BOSTON: Samuel Huntington, a political scientist best known for his views on the clash of civilizations, died on Wednesday on Martha’s Vineyard, Harvard University announced on Saturday. He was 81.
Mr. Huntington had retired from active teaching in 2007 after 58 years at Harvard.
His research and teaching focused on American government, democratisation, military politics, strategy, and civil-military relations.
He argued that in a post-Cold War world, violent conflict would come not from ideological friction between nations, but from cultural and religious differences among the world’s major civilizations.
He identified those civilizations as Western (including the United States and Europe), Latin American, Islamic, African, Orthodox (with Russia as a core state), and Hindu, Japanese, and “Sinic” (including China, Korea, and Vietnam).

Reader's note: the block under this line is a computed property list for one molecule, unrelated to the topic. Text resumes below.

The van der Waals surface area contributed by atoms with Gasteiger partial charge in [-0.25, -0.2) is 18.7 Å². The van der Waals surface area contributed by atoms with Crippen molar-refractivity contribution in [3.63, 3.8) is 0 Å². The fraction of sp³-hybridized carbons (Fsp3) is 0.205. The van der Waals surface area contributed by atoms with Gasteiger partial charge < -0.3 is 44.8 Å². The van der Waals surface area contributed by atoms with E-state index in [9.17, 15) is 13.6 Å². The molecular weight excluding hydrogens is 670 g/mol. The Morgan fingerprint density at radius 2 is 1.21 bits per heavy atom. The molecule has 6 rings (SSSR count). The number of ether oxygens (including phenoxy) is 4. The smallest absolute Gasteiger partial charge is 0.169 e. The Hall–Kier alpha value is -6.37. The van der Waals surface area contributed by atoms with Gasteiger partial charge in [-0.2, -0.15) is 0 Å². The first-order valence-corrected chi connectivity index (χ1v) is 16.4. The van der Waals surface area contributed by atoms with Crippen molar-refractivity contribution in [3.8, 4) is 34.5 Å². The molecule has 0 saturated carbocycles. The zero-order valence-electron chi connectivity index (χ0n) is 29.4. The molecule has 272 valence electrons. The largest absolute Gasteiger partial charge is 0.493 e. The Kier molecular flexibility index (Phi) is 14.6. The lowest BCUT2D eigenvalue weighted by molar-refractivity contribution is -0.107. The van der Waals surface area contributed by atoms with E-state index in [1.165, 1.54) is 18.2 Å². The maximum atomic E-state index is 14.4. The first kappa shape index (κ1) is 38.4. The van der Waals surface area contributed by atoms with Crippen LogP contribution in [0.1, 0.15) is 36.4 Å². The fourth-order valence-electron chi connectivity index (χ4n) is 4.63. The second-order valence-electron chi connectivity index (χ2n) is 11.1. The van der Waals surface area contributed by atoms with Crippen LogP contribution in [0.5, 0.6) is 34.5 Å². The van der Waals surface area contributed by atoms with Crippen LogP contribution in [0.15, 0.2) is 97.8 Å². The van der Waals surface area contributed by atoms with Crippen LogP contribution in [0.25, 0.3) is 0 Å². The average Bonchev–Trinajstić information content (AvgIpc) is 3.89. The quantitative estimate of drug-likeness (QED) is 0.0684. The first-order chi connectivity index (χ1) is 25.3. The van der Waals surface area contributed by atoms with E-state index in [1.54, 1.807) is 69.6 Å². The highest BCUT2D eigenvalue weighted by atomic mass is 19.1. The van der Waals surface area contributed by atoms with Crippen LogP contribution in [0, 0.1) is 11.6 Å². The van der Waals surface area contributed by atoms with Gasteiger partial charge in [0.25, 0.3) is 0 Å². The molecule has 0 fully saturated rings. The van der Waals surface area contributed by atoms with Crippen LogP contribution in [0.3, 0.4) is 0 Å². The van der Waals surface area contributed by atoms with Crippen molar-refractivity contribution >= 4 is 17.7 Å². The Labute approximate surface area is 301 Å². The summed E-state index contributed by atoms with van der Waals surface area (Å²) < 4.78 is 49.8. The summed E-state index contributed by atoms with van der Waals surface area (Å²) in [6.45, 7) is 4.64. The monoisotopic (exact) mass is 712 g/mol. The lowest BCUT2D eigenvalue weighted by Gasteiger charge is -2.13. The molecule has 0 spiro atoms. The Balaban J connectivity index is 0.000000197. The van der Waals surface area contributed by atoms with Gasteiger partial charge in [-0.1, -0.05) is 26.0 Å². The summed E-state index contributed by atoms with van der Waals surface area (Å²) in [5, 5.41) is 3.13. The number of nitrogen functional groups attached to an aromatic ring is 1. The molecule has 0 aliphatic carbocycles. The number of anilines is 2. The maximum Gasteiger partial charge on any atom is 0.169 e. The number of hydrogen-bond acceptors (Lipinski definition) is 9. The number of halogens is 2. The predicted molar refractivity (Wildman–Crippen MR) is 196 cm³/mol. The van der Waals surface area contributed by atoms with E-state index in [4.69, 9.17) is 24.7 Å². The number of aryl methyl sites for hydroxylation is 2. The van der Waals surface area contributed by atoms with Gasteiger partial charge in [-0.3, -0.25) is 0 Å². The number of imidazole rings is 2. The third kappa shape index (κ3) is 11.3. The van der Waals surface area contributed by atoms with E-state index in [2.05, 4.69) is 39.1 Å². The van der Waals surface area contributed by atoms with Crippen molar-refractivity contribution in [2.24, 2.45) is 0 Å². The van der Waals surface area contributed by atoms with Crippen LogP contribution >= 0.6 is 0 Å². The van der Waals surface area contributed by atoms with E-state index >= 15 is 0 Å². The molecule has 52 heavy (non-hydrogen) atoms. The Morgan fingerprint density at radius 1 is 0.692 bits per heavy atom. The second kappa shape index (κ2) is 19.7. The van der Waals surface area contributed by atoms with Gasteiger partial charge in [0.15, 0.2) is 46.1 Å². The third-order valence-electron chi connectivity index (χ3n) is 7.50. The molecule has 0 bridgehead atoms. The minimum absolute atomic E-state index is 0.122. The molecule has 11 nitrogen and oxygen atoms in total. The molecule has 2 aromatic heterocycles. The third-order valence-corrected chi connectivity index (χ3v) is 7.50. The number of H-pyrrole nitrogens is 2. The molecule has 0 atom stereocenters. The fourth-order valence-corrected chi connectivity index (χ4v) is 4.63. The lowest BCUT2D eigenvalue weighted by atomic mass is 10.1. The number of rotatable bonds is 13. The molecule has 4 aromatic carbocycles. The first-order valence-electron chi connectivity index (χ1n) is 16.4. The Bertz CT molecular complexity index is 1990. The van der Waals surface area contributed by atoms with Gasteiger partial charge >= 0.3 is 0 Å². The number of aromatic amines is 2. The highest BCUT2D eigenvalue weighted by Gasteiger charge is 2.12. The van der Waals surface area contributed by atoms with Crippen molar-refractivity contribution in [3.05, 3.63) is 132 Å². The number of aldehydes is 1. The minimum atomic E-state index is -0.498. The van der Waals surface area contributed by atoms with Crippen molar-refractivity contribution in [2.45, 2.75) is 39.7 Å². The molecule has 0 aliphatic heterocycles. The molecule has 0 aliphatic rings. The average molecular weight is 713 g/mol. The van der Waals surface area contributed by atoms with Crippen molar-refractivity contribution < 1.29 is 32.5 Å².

He made the argument in a 1993 article in the journal Foreign Affairs, and then expanded the thesis into a book, “The Clash of Civilizations and the Remaking of World Order,” which was published in 1996.
The book has been translated into 39 languages.
In all, Mr. Huntington wrote 17 books.
Mr. Huntington was born on April 18, 1927, in New York City.
He received his B.A. from Yale in 1946, served in the U.S. Army, earned an M.A. from the University of Chicago in 1948, and a Ph.D. from Harvard in 1951. — AP
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